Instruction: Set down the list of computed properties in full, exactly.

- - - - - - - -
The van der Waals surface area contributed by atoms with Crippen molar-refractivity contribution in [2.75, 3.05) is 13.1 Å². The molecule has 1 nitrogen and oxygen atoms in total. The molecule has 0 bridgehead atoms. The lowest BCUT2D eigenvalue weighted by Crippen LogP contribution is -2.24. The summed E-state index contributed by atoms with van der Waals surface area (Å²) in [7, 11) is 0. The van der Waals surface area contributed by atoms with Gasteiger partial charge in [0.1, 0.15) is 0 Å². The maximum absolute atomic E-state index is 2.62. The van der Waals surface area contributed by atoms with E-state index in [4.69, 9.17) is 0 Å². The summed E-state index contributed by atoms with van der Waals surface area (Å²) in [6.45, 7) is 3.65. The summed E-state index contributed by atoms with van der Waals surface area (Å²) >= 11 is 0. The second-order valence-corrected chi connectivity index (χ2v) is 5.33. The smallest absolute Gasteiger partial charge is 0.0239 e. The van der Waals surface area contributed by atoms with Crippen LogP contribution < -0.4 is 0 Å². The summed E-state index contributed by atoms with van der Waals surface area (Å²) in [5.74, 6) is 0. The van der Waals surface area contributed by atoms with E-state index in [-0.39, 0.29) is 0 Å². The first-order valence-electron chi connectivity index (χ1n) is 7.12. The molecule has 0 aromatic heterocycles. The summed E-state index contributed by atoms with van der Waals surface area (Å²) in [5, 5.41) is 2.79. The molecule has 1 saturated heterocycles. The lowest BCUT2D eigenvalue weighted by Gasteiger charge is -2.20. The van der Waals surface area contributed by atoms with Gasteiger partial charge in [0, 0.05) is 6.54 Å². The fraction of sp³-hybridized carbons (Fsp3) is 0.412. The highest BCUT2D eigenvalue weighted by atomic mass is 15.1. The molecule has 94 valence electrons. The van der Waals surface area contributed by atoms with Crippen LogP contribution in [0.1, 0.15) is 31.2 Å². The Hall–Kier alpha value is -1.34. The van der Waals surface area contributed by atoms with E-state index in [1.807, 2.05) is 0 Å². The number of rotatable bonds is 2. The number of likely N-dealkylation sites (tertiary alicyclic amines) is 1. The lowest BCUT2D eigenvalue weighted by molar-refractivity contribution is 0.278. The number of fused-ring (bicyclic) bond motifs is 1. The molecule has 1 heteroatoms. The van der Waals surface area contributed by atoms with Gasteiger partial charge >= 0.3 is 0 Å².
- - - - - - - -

The van der Waals surface area contributed by atoms with Crippen molar-refractivity contribution in [2.75, 3.05) is 13.1 Å². The molecule has 1 nitrogen and oxygen atoms in total. The molecule has 0 bridgehead atoms. The lowest BCUT2D eigenvalue weighted by Crippen LogP contribution is -2.24. The summed E-state index contributed by atoms with van der Waals surface area (Å²) in [7, 11) is 0. The van der Waals surface area contributed by atoms with Gasteiger partial charge in [0.1, 0.15) is 0 Å². The maximum absolute atomic E-state index is 2.62. The van der Waals surface area contributed by atoms with E-state index in [4.69, 9.17) is 0 Å². The summed E-state index contributed by atoms with van der Waals surface area (Å²) in [6.45, 7) is 3.65. The summed E-state index contributed by atoms with van der Waals surface area (Å²) >= 11 is 0. The second-order valence-corrected chi connectivity index (χ2v) is 5.33. The smallest absolute Gasteiger partial charge is 0.0239 e. The van der Waals surface area contributed by atoms with Crippen LogP contribution < -0.4 is 0 Å². The summed E-state index contributed by atoms with van der Waals surface area (Å²) in [5.74, 6) is 0. The van der Waals surface area contributed by atoms with E-state index in [-0.39, 0.29) is 0 Å². The first-order valence-electron chi connectivity index (χ1n) is 7.12. The molecule has 0 aromatic heterocycles. The summed E-state index contributed by atoms with van der Waals surface area (Å²) in [5, 5.41) is 2.79. The molecule has 1 saturated heterocycles. The lowest BCUT2D eigenvalue weighted by Gasteiger charge is -2.20. The van der Waals surface area contributed by atoms with Gasteiger partial charge in [0, 0.05) is 6.54 Å². The fraction of sp³-hybridized carbons (Fsp3) is 0.412. The highest BCUT2D eigenvalue weighted by atomic mass is 15.1. The molecule has 94 valence electrons. The van der Waals surface area contributed by atoms with Crippen LogP contribution in [0.1, 0.15) is 31.2 Å². The Hall–Kier alpha value is -1.34. The van der Waals surface area contributed by atoms with E-state index in [1.807, 2.05) is 0 Å². The number of rotatable bonds is 2. The number of likely N-dealkylation sites (tertiary alicyclic amines) is 1. The lowest BCUT2D eigenvalue weighted by molar-refractivity contribution is 0.278. The number of fused-ring (bicyclic) bond motifs is 1. The molecule has 1 heteroatoms. The van der Waals surface area contributed by atoms with Gasteiger partial charge >= 0.3 is 0 Å².